Clarifications about MongoDB decisions and trade-offs:
There are, however, a ton of differences due to the data model, scalability considerations, and MongoDB’s youth. This can lead to some not-so-pleasant surprises for users.
Kristina Chodorow mentions in her post 5 such “often-overlooked assumptions”:
- MongoDB assumes that you have a 64-bit machine
- MongoDB assumes that you’re using a little-endian system
- MongoDB assumes that you have more than one server
- MongoDB assumes you want fast/unsafe, but lets you do slow/safe
- MongoDB developers assume you’ll complain if something goes wrong
While I’d say the 1st two are not so big problems and the 5th is a non-issue, a MongoDB should definitely be aware of
MongoDB durability details and also about the default fire-and-forget behavior (point 4).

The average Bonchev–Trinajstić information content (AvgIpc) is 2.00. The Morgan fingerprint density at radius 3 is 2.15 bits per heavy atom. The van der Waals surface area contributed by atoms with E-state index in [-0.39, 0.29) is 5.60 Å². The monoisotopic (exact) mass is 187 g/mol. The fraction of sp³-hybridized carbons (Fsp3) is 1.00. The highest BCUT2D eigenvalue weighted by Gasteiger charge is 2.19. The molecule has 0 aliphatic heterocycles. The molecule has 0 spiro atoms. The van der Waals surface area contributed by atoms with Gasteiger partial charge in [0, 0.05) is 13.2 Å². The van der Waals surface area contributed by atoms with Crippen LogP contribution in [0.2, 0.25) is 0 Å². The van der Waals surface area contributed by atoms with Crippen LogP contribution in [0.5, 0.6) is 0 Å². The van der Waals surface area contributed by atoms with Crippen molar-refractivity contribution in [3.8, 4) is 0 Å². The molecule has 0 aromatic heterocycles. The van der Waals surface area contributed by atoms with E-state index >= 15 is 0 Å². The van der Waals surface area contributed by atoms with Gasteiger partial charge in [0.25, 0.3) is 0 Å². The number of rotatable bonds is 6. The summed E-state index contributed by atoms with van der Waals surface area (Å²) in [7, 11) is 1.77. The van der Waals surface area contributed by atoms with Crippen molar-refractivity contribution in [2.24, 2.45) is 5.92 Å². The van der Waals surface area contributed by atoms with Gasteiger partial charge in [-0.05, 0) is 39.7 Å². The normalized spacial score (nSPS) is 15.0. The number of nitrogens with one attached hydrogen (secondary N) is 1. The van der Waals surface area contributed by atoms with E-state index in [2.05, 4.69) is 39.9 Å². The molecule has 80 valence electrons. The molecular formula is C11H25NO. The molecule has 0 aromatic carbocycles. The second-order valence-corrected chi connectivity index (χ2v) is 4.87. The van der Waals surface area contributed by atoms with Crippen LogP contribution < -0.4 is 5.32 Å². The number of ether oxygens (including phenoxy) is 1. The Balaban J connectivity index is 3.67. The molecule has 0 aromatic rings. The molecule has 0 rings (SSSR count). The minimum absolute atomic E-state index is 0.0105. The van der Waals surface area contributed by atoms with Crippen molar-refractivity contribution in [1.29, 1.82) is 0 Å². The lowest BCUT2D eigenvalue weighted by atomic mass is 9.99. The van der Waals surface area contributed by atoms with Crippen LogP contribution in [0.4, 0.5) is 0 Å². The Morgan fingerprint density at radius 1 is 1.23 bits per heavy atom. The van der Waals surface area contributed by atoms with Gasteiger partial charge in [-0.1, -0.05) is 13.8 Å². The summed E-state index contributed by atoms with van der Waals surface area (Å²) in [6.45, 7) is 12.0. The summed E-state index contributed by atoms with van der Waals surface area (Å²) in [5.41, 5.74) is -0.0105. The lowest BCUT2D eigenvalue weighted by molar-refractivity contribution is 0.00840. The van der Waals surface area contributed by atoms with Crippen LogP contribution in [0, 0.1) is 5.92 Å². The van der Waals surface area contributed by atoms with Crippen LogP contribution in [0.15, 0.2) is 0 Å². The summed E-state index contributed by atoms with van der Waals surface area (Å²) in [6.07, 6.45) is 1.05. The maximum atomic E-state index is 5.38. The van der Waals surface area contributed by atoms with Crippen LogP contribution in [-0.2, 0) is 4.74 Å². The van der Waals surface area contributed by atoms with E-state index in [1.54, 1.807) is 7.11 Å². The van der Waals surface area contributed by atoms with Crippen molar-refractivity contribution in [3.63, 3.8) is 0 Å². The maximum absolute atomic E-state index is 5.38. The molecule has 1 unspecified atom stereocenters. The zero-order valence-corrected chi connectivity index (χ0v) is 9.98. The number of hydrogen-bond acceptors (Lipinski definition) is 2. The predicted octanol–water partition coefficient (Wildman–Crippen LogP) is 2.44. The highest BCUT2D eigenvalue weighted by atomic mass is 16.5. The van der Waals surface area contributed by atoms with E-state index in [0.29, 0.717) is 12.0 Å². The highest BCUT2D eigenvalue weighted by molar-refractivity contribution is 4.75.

Commenter Prajwal Tuladhar ☞ suggested the addition of another 2:
- MongoDB assumes you have large (very large) amount of hard drive space
- MongoDB (Redis also) assumes RAM can be used instead of disk
Interestingly enough, there’s a ☞ Hacker News thread that quoted a comment coming from Kristina saying that “if MongoDB has to guarantee writes there will be a 900% drop in speed”. Unfortunately I cannot find this comment, so please take this with a large grain of salt for now.
Mathias Meyer has ☞ posted a caveat about MongoDB replica sets, which finally proved not to be so serious. And I am wondering what are the situations that can lead to MongoDB slaves going out of sync, a story briefly mentioned on the ☞ BoxedIce’s blog:
We recently had one of our MongoDB database slaves go out of sync which requires a full resync from scratch. Because we have our slaves in a different data centre, it takes quite a lot of time for the data to transfer, indexes to be built and the slave to get back up to date again;
Original title and link for this post: MongoDB: 5 Things to Keep in Mind (published on the NoSQL blog: myNoSQL)